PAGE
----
Bickering is not conflictHave you ever read a book where the conflict was so weak that it would be resolved if the two characters just sat down and had a conversation? Did you want to toss that book against the wall?
The reason we've all probably felt like this at some point is that sometimes an author will mistake bickering for conflict. But bickering is what a couple of two-year-olds do, not two adults who are attracted to each other but have some genuine obstacle standing in the way of their getting together. This obstacle won't disappear just because the two sit down and talk about it.
Let's look at the following scenarios to illustrate the difference.
Scenario 1 -- Cindy is a prison guard who likes Brad, another guard. But instead of letting him know and opening herself up to possible rejection (she doesn't see herself as pretty or feminine considering her job), she picks arguments with him so he won't guess how she really feels. He argues back, no matter what petty thing they're arguing about, and kicks himself for being attracted to her anyway. This is bickering. If they'd stop and just have an honest conversation, chances are they'd go out and possibly fall in love.
Scenario 2 -- Cindy is still a prison guard, but this time she falls for Jack, a prisoner incarcerated for murder, one he insists he didn't commit. Her attraction to him goes against everything she stands for and could cost her job, her friends and family, possibly even her life if he gets out and she's wrong about him. Jack, who is in fact innocent, understandably isn't too hot on getting close to anyone in a uniform at the moment. This is genuine conflict. Cindy and Jack can talk until they're blue in the face, and the obstacle of Jack's conviction and imprisonment won't go away.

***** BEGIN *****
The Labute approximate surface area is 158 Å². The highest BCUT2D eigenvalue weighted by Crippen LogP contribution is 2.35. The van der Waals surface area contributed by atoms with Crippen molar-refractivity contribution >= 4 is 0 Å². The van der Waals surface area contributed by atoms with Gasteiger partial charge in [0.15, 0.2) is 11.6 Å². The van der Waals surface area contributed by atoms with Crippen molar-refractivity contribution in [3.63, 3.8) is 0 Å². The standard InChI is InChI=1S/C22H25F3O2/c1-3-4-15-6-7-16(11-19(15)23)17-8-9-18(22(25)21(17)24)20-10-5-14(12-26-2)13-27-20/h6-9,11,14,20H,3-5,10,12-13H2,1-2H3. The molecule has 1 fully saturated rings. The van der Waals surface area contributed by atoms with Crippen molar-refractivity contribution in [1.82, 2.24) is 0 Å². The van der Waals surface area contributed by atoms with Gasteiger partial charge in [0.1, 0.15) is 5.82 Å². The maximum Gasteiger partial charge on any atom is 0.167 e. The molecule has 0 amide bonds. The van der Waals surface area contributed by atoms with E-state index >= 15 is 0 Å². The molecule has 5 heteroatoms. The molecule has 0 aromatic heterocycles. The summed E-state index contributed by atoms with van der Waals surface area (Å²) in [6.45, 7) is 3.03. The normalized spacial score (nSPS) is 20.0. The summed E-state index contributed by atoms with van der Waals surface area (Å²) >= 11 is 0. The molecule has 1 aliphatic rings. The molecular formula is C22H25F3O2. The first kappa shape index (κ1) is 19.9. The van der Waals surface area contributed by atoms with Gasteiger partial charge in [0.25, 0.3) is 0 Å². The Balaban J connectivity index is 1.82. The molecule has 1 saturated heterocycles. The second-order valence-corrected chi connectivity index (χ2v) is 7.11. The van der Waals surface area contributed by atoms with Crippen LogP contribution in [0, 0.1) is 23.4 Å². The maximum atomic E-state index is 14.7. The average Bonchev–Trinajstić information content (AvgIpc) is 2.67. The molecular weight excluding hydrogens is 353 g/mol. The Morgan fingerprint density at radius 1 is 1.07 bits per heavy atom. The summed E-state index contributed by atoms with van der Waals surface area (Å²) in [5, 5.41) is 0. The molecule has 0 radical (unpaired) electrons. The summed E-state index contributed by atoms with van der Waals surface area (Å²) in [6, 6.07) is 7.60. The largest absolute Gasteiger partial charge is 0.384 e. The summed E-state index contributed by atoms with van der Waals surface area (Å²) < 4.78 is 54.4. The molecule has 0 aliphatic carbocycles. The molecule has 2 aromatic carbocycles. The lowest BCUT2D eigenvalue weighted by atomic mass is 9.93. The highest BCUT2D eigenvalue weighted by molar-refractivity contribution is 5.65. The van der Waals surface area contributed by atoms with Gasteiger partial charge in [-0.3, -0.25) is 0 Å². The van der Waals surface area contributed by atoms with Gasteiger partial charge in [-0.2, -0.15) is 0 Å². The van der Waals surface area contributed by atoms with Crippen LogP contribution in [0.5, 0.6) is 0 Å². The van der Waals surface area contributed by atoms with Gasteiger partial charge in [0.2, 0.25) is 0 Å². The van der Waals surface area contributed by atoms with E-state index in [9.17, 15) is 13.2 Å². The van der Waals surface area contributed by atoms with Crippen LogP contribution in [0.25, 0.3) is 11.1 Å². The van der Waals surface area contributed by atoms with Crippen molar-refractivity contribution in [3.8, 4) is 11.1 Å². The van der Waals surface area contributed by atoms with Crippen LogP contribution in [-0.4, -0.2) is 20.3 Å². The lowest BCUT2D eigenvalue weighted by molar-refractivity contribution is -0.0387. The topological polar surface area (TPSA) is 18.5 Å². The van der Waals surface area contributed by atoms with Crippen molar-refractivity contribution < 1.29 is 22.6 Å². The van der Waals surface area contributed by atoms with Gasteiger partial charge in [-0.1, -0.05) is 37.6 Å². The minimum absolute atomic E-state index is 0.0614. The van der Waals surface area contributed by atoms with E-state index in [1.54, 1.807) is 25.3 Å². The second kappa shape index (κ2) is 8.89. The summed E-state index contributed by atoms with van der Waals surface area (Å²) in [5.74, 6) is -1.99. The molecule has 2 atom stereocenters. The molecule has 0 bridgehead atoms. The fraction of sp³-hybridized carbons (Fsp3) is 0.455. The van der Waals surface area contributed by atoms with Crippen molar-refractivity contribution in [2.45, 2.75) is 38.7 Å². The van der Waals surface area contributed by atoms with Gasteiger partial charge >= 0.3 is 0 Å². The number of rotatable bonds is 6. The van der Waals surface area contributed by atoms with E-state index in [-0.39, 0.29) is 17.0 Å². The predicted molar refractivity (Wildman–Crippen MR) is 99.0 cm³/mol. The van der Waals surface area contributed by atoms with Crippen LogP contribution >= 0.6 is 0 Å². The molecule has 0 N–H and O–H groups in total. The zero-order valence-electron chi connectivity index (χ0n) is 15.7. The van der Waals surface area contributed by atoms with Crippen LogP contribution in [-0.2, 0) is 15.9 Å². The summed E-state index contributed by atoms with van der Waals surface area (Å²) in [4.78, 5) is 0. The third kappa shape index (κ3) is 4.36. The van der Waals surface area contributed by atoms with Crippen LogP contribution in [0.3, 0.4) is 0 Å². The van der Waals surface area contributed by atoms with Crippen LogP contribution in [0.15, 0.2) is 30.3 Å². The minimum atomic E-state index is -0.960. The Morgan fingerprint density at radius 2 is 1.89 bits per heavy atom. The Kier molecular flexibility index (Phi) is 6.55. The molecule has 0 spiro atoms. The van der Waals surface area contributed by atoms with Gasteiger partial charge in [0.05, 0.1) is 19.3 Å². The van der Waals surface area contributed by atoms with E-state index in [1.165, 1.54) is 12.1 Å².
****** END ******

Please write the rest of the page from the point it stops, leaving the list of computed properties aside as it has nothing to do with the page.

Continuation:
When you're plotting a new story and searching for the true conflict between your hero and heroine, dig deep. Don't go with the first, most obvious "conflict" because this might not be a true conflict at all. It might be just a surface conflict and lead to that annoying bickering. Each time you write down a possible conflict, try to peel it back even more, go down another layer like you're peeling an onion. Keep asking the question "Why?" at each layer. You might be surprised to find a true, very complicated conflict five or six layers down, one that will throw obstacles in the path of your hero's and heroine's happiness together that will make even you, the writer of their story, wonder how in the world they'll ever find a way to be together. But they will in the end. You just have to figure out the winding path that takes them from impossible odds to happily ever after.
So, what are some of the best conflicts you've read in a romance novel? Ones that made you wonder how in the world the author would ever get the hero and heroine together for a happy life together? Were these some of the most satisfying stories you've read because of those deep conflicts?
Labels: writing conflict